A week ago, Keith sent me this piece by Kitty O’Meara that was in circulation. Maybe you’ve come upon it too. Just listen to this:
And the people stayed home.
And read books, and listened, and rested,
and exercised, and made art, and played games,
and learned new ways of being, and were still.
And listened more deeply.
Some meditated, some prayed, some danced. Some met their shadows.
And the people began to think differently.
And the people healed.
And, in the absence of people living in ignorant, dangerous,
mindless, and heartless ways,
the earth began to heal.
And when the danger passed, and the people joined together again,
They grieved their losses, and made new choices,
and dreamed new images,
and created new ways to live and heal the earth fully,
as they had been healed.
Is this not the mystery of resurrection! … this eruption of life that is arising out of all the death? Maybe that’s what we are given to see in Jesus as he stands there at Lazarus’ tomb. As though his own broken, hollowed out being was given this rush of resurrection life that was for him to share … and he risked offering it!
So what if God isn’t in the business of preventing death, but abiding with us through death and enabling us to begin again, to breathe again, to live again … in new and unimagined ways.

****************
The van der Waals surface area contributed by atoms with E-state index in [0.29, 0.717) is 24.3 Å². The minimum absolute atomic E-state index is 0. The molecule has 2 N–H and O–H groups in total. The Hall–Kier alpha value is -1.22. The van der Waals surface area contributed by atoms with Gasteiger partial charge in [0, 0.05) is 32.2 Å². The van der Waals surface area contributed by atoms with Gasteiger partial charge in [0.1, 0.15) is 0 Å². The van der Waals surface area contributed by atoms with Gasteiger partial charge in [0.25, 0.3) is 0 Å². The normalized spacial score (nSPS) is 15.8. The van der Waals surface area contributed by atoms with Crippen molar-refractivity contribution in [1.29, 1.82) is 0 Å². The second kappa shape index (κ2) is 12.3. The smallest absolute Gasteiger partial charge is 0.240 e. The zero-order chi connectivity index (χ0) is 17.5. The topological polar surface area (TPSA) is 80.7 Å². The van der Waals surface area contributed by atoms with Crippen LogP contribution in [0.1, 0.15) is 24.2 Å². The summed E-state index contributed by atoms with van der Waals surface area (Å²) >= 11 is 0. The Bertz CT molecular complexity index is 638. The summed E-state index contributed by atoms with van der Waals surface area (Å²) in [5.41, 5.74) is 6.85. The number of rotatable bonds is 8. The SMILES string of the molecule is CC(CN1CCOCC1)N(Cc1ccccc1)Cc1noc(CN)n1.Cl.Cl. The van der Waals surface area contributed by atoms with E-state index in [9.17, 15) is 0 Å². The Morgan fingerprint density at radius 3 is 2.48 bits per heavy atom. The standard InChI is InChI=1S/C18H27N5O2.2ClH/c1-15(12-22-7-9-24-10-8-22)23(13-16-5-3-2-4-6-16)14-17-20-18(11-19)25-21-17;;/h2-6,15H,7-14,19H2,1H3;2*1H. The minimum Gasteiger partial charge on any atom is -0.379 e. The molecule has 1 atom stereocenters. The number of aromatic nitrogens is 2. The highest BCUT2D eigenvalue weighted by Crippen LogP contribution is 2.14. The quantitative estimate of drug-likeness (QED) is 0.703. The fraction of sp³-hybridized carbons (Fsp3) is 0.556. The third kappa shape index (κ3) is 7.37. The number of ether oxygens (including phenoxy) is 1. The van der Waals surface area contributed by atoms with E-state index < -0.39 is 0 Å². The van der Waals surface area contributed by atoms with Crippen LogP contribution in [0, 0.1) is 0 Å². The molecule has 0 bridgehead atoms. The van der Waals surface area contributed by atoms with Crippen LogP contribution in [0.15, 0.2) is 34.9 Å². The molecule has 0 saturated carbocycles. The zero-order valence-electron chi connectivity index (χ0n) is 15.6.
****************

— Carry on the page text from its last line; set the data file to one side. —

I want to come back to where we began … where we hear Jesus say,“this illness is not going to end in death; through it God’s glory is going to be revealed.” A long time ago, Irenaus, a 3rd century theologian said, “The glory of God is the human being fully alive.” Is this not what we are beginning to see … even embody … a whole new way … a way of wholeness … our human being-ness coming fully alive … and so therefore healing for our planet as well!! The Glory of God!
The call of God is stronger than death -- I think this is what Jesus is showing us. The word of God is creating life, instilling LIFE, pouring out Life through us. So may we listen … and so may we risk it … whatever Love’s power is giving us to be about in this very time.